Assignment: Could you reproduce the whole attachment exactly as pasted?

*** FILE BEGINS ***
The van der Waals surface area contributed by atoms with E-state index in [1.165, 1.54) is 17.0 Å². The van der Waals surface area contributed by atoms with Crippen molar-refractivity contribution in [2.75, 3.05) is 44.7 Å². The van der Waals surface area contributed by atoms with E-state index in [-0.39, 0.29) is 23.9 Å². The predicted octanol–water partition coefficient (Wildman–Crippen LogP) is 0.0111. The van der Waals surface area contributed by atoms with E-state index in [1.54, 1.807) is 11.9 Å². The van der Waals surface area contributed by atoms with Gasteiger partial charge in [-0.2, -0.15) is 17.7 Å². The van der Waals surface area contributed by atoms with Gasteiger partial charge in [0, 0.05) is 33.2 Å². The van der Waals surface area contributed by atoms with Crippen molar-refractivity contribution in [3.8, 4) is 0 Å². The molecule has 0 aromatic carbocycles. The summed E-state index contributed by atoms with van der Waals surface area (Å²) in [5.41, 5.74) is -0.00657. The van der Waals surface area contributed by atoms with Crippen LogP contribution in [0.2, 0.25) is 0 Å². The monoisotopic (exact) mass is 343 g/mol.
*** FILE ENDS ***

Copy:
The van der Waals surface area contributed by atoms with E-state index in [1.165, 1.54) is 17.0 Å². The van der Waals surface area contributed by atoms with Crippen molar-refractivity contribution in [2.75, 3.05) is 44.7 Å². The van der Waals surface area contributed by atoms with E-state index in [-0.39, 0.29) is 23.9 Å². The predicted octanol–water partition coefficient (Wildman–Crippen LogP) is 0.0111. The van der Waals surface area contributed by atoms with E-state index in [1.54, 1.807) is 11.9 Å². The van der Waals surface area contributed by atoms with Gasteiger partial charge in [-0.2, -0.15) is 17.7 Å². The van der Waals surface area contributed by atoms with Gasteiger partial charge in [0, 0.05) is 33.2 Å². The van der Waals surface area contributed by atoms with Crippen molar-refractivity contribution in [3.8, 4) is 0 Å². The molecule has 0 aromatic carbocycles. The summed E-state index contributed by atoms with van der Waals surface area (Å²) in [5.41, 5.74) is -0.00657. The van der Waals surface area contributed by atoms with Crippen LogP contribution in [0.2, 0.25) is 0 Å². The monoisotopic (exact) mass is 343 g/mol.